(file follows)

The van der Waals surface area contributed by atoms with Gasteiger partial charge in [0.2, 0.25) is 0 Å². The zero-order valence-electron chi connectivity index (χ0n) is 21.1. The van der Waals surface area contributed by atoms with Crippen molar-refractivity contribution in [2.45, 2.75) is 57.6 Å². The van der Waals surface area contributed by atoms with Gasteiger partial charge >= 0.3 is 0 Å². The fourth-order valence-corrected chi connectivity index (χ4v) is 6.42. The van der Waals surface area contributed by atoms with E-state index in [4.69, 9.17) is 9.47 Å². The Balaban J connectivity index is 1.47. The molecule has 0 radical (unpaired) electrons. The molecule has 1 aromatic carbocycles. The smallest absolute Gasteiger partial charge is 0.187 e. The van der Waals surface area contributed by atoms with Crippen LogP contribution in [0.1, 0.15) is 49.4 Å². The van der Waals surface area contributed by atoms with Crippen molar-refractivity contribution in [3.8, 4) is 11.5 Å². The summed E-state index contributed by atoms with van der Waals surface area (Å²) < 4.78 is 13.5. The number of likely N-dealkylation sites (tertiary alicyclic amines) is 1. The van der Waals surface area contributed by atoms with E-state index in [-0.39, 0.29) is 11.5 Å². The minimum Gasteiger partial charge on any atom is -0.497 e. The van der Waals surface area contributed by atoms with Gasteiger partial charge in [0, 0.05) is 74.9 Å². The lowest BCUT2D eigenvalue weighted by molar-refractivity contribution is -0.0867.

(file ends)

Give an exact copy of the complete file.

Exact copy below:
The van der Waals surface area contributed by atoms with Gasteiger partial charge in [0.2, 0.25) is 0 Å². The zero-order valence-electron chi connectivity index (χ0n) is 21.1. The van der Waals surface area contributed by atoms with Crippen molar-refractivity contribution in [2.45, 2.75) is 57.6 Å². The van der Waals surface area contributed by atoms with Gasteiger partial charge >= 0.3 is 0 Å². The fourth-order valence-corrected chi connectivity index (χ4v) is 6.42. The van der Waals surface area contributed by atoms with E-state index in [4.69, 9.17) is 9.47 Å². The Balaban J connectivity index is 1.47. The molecule has 0 radical (unpaired) electrons. The molecule has 1 aromatic carbocycles. The smallest absolute Gasteiger partial charge is 0.187 e. The van der Waals surface area contributed by atoms with Crippen LogP contribution in [0.1, 0.15) is 49.4 Å². The van der Waals surface area contributed by atoms with Crippen molar-refractivity contribution in [3.8, 4) is 11.5 Å². The summed E-state index contributed by atoms with van der Waals surface area (Å²) < 4.78 is 13.5. The number of likely N-dealkylation sites (tertiary alicyclic amines) is 1. The van der Waals surface area contributed by atoms with E-state index in [-0.39, 0.29) is 11.5 Å². The minimum Gasteiger partial charge on any atom is -0.497 e. The van der Waals surface area contributed by atoms with Gasteiger partial charge in [0, 0.05) is 74.9 Å². The lowest BCUT2D eigenvalue weighted by molar-refractivity contribution is -0.0867.